Fake news is anything but fake, it is a very real problem. Both Facebook & YouTube which have been outlets for creators of fake news are starting to respond to this threat. In fact one of the biggest ways in which Russia interfered with the presidential election of 2016 was through the publishing of fake news stories which even included entire Facebook pages.
Facebook’s Fake News Response
Facebook is launching a resource to help you spot false news and misleading information that spreads on its service.
The resource, similar to previous efforts around privacy and security, is basically a notification that pops up for a few days. Clicking on it takes you to tips and other information on how to spot false news and what to do about it.
Tips to spot false news include looking closely at website addresses to see if they are trying to spoof real news sites, and checking websites’ “about” sections for more information. Some sites might look like real news at first glance, but their “about” sections inform the visitor that they are in fact satire.
The new feature is part of a broader plan by Facebook to clamp down false news stories, which gained outsized attention in the months leading up to the 2016 U.S. presidential election.
False news, of course, was around long before the election. But supermarket tabloids peddling stories about aliens and celebrity miracles are less insidious than, say, “Pizzagate,” a false internet rumor that led a gunman to fire an assault weapon inside a Washington pizzeria in December.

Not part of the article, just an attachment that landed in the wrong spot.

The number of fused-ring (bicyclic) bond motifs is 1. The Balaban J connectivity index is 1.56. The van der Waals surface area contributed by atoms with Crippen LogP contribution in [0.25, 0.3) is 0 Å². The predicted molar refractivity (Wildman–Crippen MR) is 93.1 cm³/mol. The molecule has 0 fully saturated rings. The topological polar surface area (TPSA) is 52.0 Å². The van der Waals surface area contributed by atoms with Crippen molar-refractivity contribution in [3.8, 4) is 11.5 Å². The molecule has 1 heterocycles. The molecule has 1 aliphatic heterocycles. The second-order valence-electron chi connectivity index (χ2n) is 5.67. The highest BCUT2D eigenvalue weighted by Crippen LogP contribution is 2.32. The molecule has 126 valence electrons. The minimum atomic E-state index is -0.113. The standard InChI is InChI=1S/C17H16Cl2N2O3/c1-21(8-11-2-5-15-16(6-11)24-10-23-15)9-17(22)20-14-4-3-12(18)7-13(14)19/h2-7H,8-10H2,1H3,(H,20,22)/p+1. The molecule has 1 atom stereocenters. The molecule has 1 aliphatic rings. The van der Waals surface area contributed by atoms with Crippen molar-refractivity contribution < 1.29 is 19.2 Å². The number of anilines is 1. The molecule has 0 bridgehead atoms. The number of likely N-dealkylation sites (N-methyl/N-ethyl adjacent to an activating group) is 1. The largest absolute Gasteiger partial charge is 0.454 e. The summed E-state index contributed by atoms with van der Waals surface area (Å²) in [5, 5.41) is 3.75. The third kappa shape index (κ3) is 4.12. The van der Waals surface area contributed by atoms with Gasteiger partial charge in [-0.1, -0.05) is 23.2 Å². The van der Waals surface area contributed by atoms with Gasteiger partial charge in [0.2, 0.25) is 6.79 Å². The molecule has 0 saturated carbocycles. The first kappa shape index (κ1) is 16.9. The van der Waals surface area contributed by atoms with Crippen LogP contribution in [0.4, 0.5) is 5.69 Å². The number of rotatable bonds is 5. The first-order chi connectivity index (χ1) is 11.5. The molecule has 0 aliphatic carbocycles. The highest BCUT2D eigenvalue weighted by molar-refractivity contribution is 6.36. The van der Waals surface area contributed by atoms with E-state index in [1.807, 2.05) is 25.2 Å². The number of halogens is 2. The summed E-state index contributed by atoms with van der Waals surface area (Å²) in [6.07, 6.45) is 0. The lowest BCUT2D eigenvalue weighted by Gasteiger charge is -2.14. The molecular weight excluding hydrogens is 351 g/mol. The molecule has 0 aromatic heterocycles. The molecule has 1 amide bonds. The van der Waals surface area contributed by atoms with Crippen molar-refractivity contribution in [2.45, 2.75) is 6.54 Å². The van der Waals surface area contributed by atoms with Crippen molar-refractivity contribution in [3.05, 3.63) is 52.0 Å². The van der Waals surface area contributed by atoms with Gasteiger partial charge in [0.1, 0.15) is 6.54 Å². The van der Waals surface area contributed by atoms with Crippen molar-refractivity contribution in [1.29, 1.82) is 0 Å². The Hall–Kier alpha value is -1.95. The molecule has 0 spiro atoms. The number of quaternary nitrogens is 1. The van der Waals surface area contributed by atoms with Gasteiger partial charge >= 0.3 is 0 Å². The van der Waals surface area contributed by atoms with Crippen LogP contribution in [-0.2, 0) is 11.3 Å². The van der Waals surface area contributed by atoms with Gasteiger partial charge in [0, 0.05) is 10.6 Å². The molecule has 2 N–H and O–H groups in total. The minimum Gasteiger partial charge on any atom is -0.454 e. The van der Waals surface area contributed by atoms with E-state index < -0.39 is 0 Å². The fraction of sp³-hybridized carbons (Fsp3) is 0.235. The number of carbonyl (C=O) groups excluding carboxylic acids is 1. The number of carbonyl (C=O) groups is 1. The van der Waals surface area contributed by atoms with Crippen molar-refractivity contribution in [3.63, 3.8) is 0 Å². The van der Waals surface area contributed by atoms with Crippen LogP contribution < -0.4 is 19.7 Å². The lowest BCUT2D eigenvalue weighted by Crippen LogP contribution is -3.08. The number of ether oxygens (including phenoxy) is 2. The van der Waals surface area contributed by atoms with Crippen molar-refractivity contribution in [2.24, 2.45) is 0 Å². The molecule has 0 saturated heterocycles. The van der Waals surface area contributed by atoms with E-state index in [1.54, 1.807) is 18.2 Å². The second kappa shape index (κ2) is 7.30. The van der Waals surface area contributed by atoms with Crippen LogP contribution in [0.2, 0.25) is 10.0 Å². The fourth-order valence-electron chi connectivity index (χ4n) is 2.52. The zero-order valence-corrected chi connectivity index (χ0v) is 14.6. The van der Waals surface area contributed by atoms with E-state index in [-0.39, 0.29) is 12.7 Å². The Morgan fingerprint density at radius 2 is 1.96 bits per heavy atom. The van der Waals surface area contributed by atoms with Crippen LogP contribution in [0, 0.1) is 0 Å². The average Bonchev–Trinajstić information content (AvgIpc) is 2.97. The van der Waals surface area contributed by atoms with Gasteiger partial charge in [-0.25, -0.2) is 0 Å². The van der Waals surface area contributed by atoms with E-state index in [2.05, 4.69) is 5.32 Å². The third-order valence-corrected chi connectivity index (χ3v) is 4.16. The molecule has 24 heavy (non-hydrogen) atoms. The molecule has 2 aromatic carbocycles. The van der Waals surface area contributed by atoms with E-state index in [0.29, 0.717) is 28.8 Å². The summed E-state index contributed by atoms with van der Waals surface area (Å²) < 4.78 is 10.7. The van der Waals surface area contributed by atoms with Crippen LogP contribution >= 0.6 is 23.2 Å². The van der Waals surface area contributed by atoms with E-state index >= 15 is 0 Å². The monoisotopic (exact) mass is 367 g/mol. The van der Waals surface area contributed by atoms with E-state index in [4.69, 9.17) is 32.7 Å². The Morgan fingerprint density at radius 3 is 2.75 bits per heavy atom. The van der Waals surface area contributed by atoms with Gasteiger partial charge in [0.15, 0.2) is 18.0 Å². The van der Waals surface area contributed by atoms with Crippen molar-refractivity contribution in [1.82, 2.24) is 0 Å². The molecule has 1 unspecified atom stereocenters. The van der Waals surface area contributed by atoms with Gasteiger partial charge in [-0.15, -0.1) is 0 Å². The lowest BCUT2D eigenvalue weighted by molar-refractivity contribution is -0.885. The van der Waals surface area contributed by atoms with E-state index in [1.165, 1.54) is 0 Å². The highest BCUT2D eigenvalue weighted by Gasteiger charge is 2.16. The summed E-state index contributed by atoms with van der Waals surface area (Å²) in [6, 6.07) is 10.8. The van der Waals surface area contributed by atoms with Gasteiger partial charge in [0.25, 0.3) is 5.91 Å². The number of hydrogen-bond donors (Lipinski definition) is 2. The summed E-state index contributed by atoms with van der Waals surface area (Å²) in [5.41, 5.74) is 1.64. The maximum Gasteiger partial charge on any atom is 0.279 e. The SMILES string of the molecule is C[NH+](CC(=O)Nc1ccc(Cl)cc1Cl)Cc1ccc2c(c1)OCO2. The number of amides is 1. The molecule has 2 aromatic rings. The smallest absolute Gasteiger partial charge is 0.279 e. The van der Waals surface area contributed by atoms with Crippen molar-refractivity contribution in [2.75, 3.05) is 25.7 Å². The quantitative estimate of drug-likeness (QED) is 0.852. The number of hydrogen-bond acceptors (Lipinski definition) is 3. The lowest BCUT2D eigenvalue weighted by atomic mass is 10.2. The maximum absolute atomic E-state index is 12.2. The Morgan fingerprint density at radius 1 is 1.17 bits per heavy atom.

This new resource should be launching soon. Watch for it.
YouTube’s Fake News Response
Youtube announced this past Thursday that is it is cracking down on fake news channels by no longer placing advertising on them until they’ve reached 10,000 overall views.
YouTube, which is owned by Alphabet Inc., also the parent company of Google, announced changes after several big companies pulled their advertising from the company because their ads were appearing with objectionable content.
The online video service said the changes are designed to make sure channels are legitimate and not stealing content.
In the past, the open-ended policy allowed amateur video creators to earn money and some work became viral and earned a considerable amount.
Several advertisers, including Walmart, General Motors, JPMorgan Chase, Pepsico, Starbucks and Johnson & Johnson, pulled out of YouTube after their ads appeared in extremist hate-speech videos.
YouTube, due to it’s reliance on advertisers and their growing reluctance to appear on fake news & hate filled stories is spearheading this response.